Nighttime & Other Poetry Lessons: Activities from Writing the Community Teaching Artists


Each semester, teaching artists from our Writing the Community program contribute lesson plans to our online archive. These activities were designed for and taught in participating K-12 classrooms throughout Tucson. Here are some highlights from the 2018-2019 school year:

  • Letter to Younger/Future Self Poems: Teré Fowler-Chapman's lesson plan, designed to prepare students at the CAPE school for visits from poets Evie Shockley and Patrick Rosal, invites participants to write epistolary poems to who they once were or who they hope to become. 
  • Nighttime: In this lesson plan from Rachel Mindell, students write list poems drawing on the sounds, images, and feelings of the world at night. 
  • "Carrying Our Words": "What words can we carry across borders?" asks Carolyn Ferrucci in this multi-activity lesson plan that begins with Ofelia Zepeda's poem of the same name and ends with a suggestion to connect with a local organization that works with immigrants in detention and see if you can send poems and drawings to them. This lesson plan was originally designed for a dual-language classroom, but can work anywhere!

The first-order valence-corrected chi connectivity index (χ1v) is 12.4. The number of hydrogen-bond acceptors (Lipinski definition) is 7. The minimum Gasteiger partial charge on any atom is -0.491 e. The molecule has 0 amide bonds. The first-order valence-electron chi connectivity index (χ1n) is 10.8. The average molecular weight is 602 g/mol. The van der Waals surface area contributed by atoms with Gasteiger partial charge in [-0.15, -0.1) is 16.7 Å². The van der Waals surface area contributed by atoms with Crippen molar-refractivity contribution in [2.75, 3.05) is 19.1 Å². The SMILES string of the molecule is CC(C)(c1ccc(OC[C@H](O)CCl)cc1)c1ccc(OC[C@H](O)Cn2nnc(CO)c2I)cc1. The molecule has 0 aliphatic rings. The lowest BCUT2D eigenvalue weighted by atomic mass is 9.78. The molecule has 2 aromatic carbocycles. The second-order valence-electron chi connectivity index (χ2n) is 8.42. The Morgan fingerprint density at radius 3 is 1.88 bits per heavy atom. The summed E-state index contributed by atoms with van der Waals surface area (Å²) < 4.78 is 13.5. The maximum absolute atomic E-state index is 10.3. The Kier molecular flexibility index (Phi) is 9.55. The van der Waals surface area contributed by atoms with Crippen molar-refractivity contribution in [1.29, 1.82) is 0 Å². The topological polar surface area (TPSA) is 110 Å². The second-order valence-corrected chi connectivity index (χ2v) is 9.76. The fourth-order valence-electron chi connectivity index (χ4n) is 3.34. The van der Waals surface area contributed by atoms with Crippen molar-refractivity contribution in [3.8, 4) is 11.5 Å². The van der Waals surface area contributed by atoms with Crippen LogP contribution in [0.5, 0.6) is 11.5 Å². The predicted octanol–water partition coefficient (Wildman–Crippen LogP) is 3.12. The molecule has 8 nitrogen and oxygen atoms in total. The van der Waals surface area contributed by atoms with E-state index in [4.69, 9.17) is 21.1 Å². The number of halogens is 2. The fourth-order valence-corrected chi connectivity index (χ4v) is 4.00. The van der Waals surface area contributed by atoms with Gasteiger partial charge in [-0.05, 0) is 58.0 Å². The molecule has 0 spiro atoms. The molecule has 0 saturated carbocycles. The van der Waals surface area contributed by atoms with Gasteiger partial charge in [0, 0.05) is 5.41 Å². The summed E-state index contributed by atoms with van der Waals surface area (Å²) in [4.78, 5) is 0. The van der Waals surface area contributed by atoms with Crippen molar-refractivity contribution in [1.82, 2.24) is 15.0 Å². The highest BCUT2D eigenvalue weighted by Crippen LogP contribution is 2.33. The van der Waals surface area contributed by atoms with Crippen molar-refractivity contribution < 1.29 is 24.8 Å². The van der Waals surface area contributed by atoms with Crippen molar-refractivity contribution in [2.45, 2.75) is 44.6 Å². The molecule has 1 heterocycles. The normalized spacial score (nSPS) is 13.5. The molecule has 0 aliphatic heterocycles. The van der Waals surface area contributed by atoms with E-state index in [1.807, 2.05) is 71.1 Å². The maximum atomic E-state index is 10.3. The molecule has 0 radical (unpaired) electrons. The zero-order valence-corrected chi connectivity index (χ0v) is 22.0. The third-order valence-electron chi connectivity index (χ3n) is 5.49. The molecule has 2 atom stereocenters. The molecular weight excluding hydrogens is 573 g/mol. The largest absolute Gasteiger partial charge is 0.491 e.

• They Never Had It Made: This lesson plan, designed by Lisa M. O'Neill for the CAPE school, is inspired by Nikky Finney's poem "He Never Had It Made." Be sure to check out O'Neill's blog post about Finney's visit to the school
  • Promises to a River: "What would you promise a river?" Sophie Daws asks in this early elementary lesson plan and in her accompanying blog post. This lesson invites youngsters to explore the concept of making promises and the importance of protecting the natural world. 
  • Writing from Images: In this lesson plan, Sevi asks students to write poems based on magazine images. This lesson plan incorporates both individual and collaborative work! 
  • Soil and Rocks: This lesson plan by Saraiya Kanning incorporates movement, plants, and Byrd Baylor's classic children's book Everyone Needs a Rock. The students produce a group poem about what it feels like to be a rock, and then find their own special rock or chunk of soil to share with the group. 
  • Animal, May I Borrow ...?: Charlie Buck's lesson plan, inspired by writer Kimi Eisele, encourages participants to interact emotionally with the natural world and produces touching lines like, "Stingray, may I borrow your sense of wonder, for I too want to take flight and explore."

Have you used any of our lesson plans in your classroom? We'd love to hear from you! Send me an email at and let me know how it went! 

Photograph by Social Cut